Linda Vanderaa, Edgerton, Minn.

Editor’s Note: The article in question made this point: “We are not only to think and act Christianly; we are to feel Christianly.”

Food Ethics

I am a small organic dairy/egg farmer and would like to add to Matt Halteman’s article (“Eating toward Shalom,” March 2018) from the perspective of a farming family that is partly responsible for the health of the North American public. Since the industrial revolution, agricultural institutions have ingrained in the minds of farmers that they must become ever increasingly “efficient” and produce cheap food for the consuming public. But this thinking has come at a cost that we are only now starting to realize: health issues; soil nutrient depletion and erosion; and water and environmental concerns due to the overuse of pesticides, commercial fertilizers, and antibiotics.

Done properly, farming is an integral part of our communities, both in producing healthy food and being part of a “rural economic local” environment. I thank God every day for this talent that has been given me: to toil, to sweat, to teach my children, to deal with sickness and death, to see new life, to feel satisfied at the end of the day and rest—and finally to leave this Earth in better shape than I found it!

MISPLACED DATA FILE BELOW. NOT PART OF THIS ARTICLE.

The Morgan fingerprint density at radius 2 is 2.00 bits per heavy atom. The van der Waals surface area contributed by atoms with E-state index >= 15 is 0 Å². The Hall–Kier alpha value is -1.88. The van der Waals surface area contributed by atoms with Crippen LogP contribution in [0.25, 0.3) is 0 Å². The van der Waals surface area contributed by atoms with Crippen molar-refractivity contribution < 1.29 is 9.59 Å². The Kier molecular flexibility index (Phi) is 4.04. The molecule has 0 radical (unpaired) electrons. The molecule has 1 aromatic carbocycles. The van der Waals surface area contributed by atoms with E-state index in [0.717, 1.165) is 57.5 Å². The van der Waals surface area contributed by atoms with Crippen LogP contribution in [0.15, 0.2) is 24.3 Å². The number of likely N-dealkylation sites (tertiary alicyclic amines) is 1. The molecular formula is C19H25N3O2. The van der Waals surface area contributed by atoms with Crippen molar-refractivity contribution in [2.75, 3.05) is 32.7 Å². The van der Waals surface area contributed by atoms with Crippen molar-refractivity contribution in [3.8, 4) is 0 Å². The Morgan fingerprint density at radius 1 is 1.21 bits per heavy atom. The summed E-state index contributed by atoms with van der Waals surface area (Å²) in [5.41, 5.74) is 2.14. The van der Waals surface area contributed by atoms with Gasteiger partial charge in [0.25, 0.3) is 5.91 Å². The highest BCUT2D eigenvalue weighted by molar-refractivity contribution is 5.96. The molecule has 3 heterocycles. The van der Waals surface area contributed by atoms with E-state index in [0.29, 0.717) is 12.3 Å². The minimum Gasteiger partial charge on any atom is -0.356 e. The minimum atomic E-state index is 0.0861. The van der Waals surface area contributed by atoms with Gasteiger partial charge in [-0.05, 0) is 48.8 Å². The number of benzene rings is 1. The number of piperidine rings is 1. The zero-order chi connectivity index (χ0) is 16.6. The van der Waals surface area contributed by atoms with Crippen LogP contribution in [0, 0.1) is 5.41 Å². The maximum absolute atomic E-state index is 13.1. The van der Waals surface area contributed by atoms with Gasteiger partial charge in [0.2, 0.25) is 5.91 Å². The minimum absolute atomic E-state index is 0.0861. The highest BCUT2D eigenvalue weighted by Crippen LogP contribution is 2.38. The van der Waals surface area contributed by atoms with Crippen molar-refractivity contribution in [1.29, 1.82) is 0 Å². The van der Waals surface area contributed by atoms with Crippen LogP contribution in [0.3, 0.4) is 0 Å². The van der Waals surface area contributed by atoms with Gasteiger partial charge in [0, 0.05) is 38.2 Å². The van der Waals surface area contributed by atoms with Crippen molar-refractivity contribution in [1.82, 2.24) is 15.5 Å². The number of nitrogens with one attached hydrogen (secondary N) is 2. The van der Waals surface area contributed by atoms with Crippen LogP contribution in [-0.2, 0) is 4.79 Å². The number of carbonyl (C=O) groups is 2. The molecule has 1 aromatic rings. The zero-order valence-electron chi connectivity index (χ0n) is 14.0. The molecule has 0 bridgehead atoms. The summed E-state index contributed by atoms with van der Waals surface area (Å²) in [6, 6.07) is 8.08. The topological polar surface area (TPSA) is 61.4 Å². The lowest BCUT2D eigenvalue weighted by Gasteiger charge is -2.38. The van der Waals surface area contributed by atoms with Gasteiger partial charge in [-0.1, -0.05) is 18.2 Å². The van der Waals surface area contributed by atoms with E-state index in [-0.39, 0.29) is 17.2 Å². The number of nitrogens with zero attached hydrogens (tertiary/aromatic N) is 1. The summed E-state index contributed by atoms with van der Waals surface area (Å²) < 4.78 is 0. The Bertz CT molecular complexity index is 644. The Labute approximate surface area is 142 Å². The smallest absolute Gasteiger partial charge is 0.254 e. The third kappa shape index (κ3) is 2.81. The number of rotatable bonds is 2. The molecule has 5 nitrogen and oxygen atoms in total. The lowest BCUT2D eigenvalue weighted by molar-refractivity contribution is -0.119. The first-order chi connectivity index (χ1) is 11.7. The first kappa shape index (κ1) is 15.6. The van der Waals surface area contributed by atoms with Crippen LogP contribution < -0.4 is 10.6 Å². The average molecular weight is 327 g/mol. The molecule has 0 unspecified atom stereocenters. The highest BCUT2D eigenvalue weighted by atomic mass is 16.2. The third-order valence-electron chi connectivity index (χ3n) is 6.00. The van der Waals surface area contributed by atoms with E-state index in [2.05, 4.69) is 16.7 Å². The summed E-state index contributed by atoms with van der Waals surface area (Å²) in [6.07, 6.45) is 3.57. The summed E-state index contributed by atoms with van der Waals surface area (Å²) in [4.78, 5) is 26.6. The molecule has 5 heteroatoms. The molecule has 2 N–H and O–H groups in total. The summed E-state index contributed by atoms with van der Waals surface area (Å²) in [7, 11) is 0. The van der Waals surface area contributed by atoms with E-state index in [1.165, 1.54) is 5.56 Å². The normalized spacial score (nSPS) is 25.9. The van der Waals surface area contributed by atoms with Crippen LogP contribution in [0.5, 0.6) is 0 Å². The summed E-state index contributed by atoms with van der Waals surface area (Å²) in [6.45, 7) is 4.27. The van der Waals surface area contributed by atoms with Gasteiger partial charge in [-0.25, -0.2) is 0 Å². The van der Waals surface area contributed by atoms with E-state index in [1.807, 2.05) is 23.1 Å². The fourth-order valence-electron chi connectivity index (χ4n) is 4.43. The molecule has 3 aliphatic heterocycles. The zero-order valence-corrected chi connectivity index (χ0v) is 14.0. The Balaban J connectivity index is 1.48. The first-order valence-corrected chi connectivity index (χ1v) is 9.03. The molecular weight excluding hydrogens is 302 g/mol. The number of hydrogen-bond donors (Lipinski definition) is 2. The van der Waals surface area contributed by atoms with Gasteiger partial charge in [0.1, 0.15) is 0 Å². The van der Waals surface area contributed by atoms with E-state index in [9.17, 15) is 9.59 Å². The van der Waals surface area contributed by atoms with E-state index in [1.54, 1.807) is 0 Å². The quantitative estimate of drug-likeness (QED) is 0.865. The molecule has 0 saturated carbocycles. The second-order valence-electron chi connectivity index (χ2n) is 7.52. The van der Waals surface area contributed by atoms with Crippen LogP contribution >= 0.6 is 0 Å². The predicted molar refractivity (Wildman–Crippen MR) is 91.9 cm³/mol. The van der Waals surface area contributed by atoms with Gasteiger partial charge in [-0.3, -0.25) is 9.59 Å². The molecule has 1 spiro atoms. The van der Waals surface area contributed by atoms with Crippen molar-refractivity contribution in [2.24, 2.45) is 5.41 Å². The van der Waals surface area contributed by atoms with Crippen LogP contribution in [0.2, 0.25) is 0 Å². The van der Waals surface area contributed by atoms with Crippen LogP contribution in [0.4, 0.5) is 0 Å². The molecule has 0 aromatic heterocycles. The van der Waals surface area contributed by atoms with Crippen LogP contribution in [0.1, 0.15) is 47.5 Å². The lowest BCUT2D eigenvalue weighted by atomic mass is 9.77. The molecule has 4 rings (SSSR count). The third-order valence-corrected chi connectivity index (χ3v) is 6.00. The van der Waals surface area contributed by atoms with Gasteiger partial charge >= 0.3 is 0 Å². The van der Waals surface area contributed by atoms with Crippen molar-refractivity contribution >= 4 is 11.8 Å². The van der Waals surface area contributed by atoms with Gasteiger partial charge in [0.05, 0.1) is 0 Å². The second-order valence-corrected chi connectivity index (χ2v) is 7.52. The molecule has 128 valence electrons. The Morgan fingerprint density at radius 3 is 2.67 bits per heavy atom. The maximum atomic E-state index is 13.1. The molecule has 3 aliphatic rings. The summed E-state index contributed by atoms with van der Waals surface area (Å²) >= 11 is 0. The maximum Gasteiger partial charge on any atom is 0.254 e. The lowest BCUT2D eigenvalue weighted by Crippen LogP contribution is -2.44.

Marte Pronk, Harriston, Ont.

I am deeply disappointed about the article “Eating toward Shalom” from an academic with no real experience in agriculture. Not only does this piece romanticize agriculture from days of yore; it does not comprehend the advances in animal or crop sciences that have made farming much more than what it was in my grandfather’s day. If you are interested in farming or advances in agriculture, find a farmer to talk to. We are on social media trying to reach nonfarmers.

Jodi DeHate, Marion, Mich.